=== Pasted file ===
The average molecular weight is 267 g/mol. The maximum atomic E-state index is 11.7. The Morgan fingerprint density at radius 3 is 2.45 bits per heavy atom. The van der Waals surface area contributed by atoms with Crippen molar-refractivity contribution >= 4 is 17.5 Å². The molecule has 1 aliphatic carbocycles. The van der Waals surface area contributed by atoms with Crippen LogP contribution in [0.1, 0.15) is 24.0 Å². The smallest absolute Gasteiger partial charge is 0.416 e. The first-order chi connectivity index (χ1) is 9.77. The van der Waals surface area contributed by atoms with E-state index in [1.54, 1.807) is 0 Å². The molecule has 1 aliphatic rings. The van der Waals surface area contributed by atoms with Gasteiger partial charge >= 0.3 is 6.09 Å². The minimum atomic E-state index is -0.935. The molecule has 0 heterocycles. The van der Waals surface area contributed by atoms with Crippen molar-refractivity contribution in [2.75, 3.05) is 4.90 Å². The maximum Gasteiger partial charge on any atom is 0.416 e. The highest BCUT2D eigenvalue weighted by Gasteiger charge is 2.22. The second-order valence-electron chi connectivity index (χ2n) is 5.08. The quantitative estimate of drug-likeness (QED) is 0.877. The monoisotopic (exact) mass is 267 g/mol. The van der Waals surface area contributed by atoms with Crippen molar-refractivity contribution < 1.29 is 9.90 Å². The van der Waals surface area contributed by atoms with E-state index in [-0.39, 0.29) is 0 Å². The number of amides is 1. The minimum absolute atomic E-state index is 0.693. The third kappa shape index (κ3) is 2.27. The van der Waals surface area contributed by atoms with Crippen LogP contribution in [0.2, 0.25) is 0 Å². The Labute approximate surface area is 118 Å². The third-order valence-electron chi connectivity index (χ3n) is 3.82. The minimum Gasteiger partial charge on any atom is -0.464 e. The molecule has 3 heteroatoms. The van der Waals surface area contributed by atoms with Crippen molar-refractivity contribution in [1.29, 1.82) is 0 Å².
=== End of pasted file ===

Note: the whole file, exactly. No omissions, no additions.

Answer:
The average molecular weight is 267 g/mol. The maximum atomic E-state index is 11.7. The Morgan fingerprint density at radius 3 is 2.45 bits per heavy atom. The van der Waals surface area contributed by atoms with Crippen molar-refractivity contribution >= 4 is 17.5 Å². The molecule has 1 aliphatic carbocycles. The van der Waals surface area contributed by atoms with Crippen LogP contribution in [0.1, 0.15) is 24.0 Å². The smallest absolute Gasteiger partial charge is 0.416 e. The first-order chi connectivity index (χ1) is 9.77. The van der Waals surface area contributed by atoms with E-state index in [1.54, 1.807) is 0 Å². The molecule has 1 aliphatic rings. The van der Waals surface area contributed by atoms with Gasteiger partial charge >= 0.3 is 6.09 Å². The minimum atomic E-state index is -0.935. The molecule has 0 heterocycles. The van der Waals surface area contributed by atoms with Crippen molar-refractivity contribution in [2.75, 3.05) is 4.90 Å². The maximum Gasteiger partial charge on any atom is 0.416 e. The highest BCUT2D eigenvalue weighted by Gasteiger charge is 2.22. The second-order valence-electron chi connectivity index (χ2n) is 5.08. The quantitative estimate of drug-likeness (QED) is 0.877. The monoisotopic (exact) mass is 267 g/mol. The van der Waals surface area contributed by atoms with Crippen molar-refractivity contribution < 1.29 is 9.90 Å². The van der Waals surface area contributed by atoms with E-state index in [-0.39, 0.29) is 0 Å². The number of amides is 1. The minimum absolute atomic E-state index is 0.693. The third kappa shape index (κ3) is 2.27. The van der Waals surface area contributed by atoms with Crippen LogP contribution in [0.2, 0.25) is 0 Å². The Labute approximate surface area is 118 Å². The third-order valence-electron chi connectivity index (χ3n) is 3.82. The minimum Gasteiger partial charge on any atom is -0.464 e. The molecule has 3 heteroatoms. The van der Waals surface area contributed by atoms with Crippen molar-refractivity contribution in [1.29, 1.82) is 0 Å².